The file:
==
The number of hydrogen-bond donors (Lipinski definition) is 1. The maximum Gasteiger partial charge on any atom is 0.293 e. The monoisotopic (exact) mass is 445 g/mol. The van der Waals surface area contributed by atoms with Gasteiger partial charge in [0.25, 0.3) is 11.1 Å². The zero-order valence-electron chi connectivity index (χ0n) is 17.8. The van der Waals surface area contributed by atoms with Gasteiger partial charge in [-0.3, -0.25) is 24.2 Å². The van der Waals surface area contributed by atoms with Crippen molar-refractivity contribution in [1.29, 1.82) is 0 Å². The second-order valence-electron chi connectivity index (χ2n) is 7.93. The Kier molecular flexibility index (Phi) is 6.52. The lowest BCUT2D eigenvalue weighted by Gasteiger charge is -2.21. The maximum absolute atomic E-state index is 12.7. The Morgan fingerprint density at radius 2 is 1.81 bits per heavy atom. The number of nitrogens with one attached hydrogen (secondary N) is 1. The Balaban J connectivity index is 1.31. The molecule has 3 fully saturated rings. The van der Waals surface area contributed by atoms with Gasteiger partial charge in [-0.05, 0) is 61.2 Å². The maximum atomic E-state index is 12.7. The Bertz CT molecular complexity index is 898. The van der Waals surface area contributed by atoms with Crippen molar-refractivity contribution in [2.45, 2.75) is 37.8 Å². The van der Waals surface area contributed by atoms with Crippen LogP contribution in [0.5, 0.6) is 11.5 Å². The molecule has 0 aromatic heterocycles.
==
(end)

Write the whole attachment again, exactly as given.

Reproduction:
The number of hydrogen-bond donors (Lipinski definition) is 1. The maximum Gasteiger partial charge on any atom is 0.293 e. The monoisotopic (exact) mass is 445 g/mol. The van der Waals surface area contributed by atoms with Gasteiger partial charge in [0.25, 0.3) is 11.1 Å². The zero-order valence-electron chi connectivity index (χ0n) is 17.8. The van der Waals surface area contributed by atoms with Gasteiger partial charge in [-0.3, -0.25) is 24.2 Å². The van der Waals surface area contributed by atoms with Crippen molar-refractivity contribution in [1.29, 1.82) is 0 Å². The second-order valence-electron chi connectivity index (χ2n) is 7.93. The Kier molecular flexibility index (Phi) is 6.52. The lowest BCUT2D eigenvalue weighted by Gasteiger charge is -2.21. The maximum absolute atomic E-state index is 12.7. The Morgan fingerprint density at radius 2 is 1.81 bits per heavy atom. The number of nitrogens with one attached hydrogen (secondary N) is 1. The Balaban J connectivity index is 1.31. The molecule has 3 fully saturated rings. The van der Waals surface area contributed by atoms with Gasteiger partial charge in [-0.05, 0) is 61.2 Å². The maximum atomic E-state index is 12.7. The Bertz CT molecular complexity index is 898. The van der Waals surface area contributed by atoms with Crippen molar-refractivity contribution in [2.45, 2.75) is 37.8 Å². The van der Waals surface area contributed by atoms with Crippen LogP contribution in [0.5, 0.6) is 11.5 Å². The molecule has 0 aromatic heterocycles.